When was the last time you sat down and listened to a full album, from beginning to end? In this playlist era brought to us by the likes of Apple Music, Spotify, Pandora, and TIDAL, it’s easy even for the serious music lover to go days, weeks, even months without taking the time to take in a complete album.
Playlists are awesome–a great way to feed/inspire a particular mood or, in the case of artist-inspired radio, to be exposed to new artists that are similar to ones you already love. But there’s an art to album listening. The ability to truly sit with an album, to give it your full and undivided attention (do we really give anything our full and undivided attention these days?) and absorb it exactly the way the artist intended you to hear it. Art is a discipline, and as with any discipline it requires practice.
With this in mind, we thought it would be fun to check in with our own team of reviewers and find out the last album that each of them listened to, start to finish. As it turns out, all of them had listened to a full-length album fairly recently, which is a good sign and perhaps not all that surprising, given that they all review audio components as a job. We asked each of them to go beyond just naming the album and to paint a picture of the experience in some way. Here’s what they had to say.
Jerry Del Colliano
“The last complete album I listened to was Thievery Corporation’s Treasures from the Temple. This Washington D.C. deejay duo features a couple of ultra-groovy song stylists who repackage and nicely produce soulful tracks with a loungy sound that plays well to varied audiences. Reggae, soul, hip-hop, and other genres blend into a sonic trip that I think has global appeal. I sadly missed the release of this album, but a golf buddy of mine from Sidney, Australia, told me about it.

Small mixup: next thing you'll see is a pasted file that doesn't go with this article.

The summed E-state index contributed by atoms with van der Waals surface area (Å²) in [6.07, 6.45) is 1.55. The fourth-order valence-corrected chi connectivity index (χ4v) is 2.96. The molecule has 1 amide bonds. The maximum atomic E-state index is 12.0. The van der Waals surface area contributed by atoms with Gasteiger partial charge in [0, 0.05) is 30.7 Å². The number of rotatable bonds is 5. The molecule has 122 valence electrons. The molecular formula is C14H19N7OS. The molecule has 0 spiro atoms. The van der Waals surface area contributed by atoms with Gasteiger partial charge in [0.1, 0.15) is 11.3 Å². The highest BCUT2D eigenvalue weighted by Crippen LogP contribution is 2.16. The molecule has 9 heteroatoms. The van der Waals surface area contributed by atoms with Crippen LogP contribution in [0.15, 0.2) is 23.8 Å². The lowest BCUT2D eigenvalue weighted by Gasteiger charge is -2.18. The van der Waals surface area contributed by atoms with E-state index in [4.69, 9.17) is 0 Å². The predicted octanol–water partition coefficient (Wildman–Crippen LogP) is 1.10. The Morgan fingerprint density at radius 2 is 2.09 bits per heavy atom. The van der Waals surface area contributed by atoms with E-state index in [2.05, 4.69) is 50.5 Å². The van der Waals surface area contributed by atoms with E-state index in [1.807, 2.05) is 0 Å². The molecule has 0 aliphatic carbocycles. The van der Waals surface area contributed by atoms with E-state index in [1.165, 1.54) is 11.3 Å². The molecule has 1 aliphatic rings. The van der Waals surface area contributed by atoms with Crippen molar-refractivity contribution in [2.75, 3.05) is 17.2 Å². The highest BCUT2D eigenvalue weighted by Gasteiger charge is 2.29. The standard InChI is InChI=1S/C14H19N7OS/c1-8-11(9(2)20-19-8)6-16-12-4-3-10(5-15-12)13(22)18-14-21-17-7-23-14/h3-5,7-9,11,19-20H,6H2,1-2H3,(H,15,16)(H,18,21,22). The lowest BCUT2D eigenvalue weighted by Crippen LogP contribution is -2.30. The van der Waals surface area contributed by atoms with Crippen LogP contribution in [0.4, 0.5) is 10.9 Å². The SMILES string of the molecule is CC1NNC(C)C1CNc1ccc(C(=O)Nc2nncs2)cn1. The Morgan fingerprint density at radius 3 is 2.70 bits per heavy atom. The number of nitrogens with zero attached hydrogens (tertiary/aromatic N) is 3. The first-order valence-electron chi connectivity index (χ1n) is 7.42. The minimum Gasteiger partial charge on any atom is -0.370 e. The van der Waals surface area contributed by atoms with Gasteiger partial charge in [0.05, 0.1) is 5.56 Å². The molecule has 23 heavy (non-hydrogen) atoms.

I bought the silver disc (a rarity) and ripped it in AIFF form, adding it to the large music collection stored on my hard drive. Then I sat down and listened to the whole thing–and found some great new demo tracks in the process. I was able to use the track “Letter to the Editor” in my review of the surprisingly good Bose QuietComfort 35 Series II wireless headphones. Maybe I’m more hip than I thought. Eh, probably not.”
“Tool’s nima has, for the past two decades, been the album I turn to when things get a little dark (and this past week has been a dark one) Ænima is not just one of the best prog-metal albums of all time; it’s also one of my handful of perfect albums. By that I don’t necessarily mean that every song on it is perfect–just that it works as a cohesive whole, from beginning to end, and every song on the album is stronger because of the ones surrounding it … kinda like The Black Crowes’s Amorica or Paul Simon’s Graceland.
The other album I’ve been spinning nearly nonstop is Andrew Bird’s Echolocations: River. This is a follow-up to 2015’s Echolocations: Canyon, and as with that piece it involves semi-improvisational musical conversations between Bird (via his violin) and nature. In this case, a river. Duh. It’s a wonderful little journey. If Ænima is my way of clawing a path violently through darkness and pain, Echolocations: River is my way of embracing peace and tranquility. It absolutely must be listened to from beginning to end.”
“I woke up this morning thinking about one of my favorite songs, “Smoke Gets in Your Eyes.” Coleman Hawkins’s album Good Old Broadway, recorded in 1962, has one of my all-time favorite versions of that song. In addition to the legendary Hawkins on tenor saxophone, the song features a great solo by another great jazz player, Tommy Flanagan, on piano. The last time I played this album was about six months ago. I intensely listened to the whole album because it just sounded so beautiful to me on a beautiful spring morning.”